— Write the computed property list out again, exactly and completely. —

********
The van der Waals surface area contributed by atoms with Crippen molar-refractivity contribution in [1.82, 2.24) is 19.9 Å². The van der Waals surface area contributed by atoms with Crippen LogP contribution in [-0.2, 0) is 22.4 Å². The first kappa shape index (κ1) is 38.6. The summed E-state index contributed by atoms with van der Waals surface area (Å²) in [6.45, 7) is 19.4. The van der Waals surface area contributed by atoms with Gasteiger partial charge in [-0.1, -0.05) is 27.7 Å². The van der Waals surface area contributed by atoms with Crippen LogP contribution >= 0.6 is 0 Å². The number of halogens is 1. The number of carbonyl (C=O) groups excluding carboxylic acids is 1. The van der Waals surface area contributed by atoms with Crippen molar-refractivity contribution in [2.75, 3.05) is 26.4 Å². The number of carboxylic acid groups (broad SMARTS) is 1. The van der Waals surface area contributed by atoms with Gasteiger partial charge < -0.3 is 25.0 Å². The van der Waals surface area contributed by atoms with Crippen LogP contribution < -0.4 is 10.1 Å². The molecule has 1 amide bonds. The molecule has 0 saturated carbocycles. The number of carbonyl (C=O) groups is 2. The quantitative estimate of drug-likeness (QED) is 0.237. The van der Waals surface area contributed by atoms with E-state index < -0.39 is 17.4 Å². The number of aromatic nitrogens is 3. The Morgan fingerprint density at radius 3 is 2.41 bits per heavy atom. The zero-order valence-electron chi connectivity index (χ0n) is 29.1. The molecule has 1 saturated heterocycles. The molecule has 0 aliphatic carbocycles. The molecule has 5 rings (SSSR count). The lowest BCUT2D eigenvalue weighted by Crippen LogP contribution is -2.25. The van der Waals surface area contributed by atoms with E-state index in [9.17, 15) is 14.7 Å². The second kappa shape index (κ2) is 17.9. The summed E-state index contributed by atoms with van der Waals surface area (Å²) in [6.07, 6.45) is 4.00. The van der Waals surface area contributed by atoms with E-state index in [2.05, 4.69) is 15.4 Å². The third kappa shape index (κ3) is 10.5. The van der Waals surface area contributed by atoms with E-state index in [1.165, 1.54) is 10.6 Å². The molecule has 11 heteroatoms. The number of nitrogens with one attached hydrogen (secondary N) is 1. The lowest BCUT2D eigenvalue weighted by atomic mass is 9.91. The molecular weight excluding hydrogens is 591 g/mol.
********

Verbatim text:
The van der Waals surface area contributed by atoms with Crippen molar-refractivity contribution in [1.82, 2.24) is 19.9 Å². The van der Waals surface area contributed by atoms with Crippen LogP contribution in [-0.2, 0) is 22.4 Å². The first kappa shape index (κ1) is 38.6. The summed E-state index contributed by atoms with van der Waals surface area (Å²) in [6.45, 7) is 19.4. The van der Waals surface area contributed by atoms with Gasteiger partial charge in [-0.1, -0.05) is 27.7 Å². The van der Waals surface area contributed by atoms with Crippen LogP contribution >= 0.6 is 0 Å². The number of halogens is 1. The number of carbonyl (C=O) groups excluding carboxylic acids is 1. The van der Waals surface area contributed by atoms with Crippen molar-refractivity contribution in [2.75, 3.05) is 26.4 Å². The number of carboxylic acid groups (broad SMARTS) is 1. The van der Waals surface area contributed by atoms with Gasteiger partial charge < -0.3 is 25.0 Å². The van der Waals surface area contributed by atoms with Crippen LogP contribution < -0.4 is 10.1 Å². The molecule has 1 amide bonds. The molecule has 0 saturated carbocycles. The number of carbonyl (C=O) groups is 2. The quantitative estimate of drug-likeness (QED) is 0.237. The van der Waals surface area contributed by atoms with E-state index < -0.39 is 17.4 Å². The number of aromatic nitrogens is 3. The Morgan fingerprint density at radius 3 is 2.41 bits per heavy atom. The zero-order valence-electron chi connectivity index (χ0n) is 29.1. The molecule has 1 saturated heterocycles. The molecule has 0 aliphatic carbocycles. The molecule has 5 rings (SSSR count). The lowest BCUT2D eigenvalue weighted by Crippen LogP contribution is -2.25. The van der Waals surface area contributed by atoms with E-state index in [9.17, 15) is 14.7 Å². The second kappa shape index (κ2) is 17.9. The summed E-state index contributed by atoms with van der Waals surface area (Å²) in [6.07, 6.45) is 4.00. The van der Waals surface area contributed by atoms with E-state index in [2.05, 4.69) is 15.4 Å². The third kappa shape index (κ3) is 10.5. The van der Waals surface area contributed by atoms with E-state index in [1.165, 1.54) is 10.6 Å². The molecule has 11 heteroatoms. The number of nitrogens with one attached hydrogen (secondary N) is 1. The lowest BCUT2D eigenvalue weighted by atomic mass is 9.91. The molecular weight excluding hydrogens is 591 g/mol.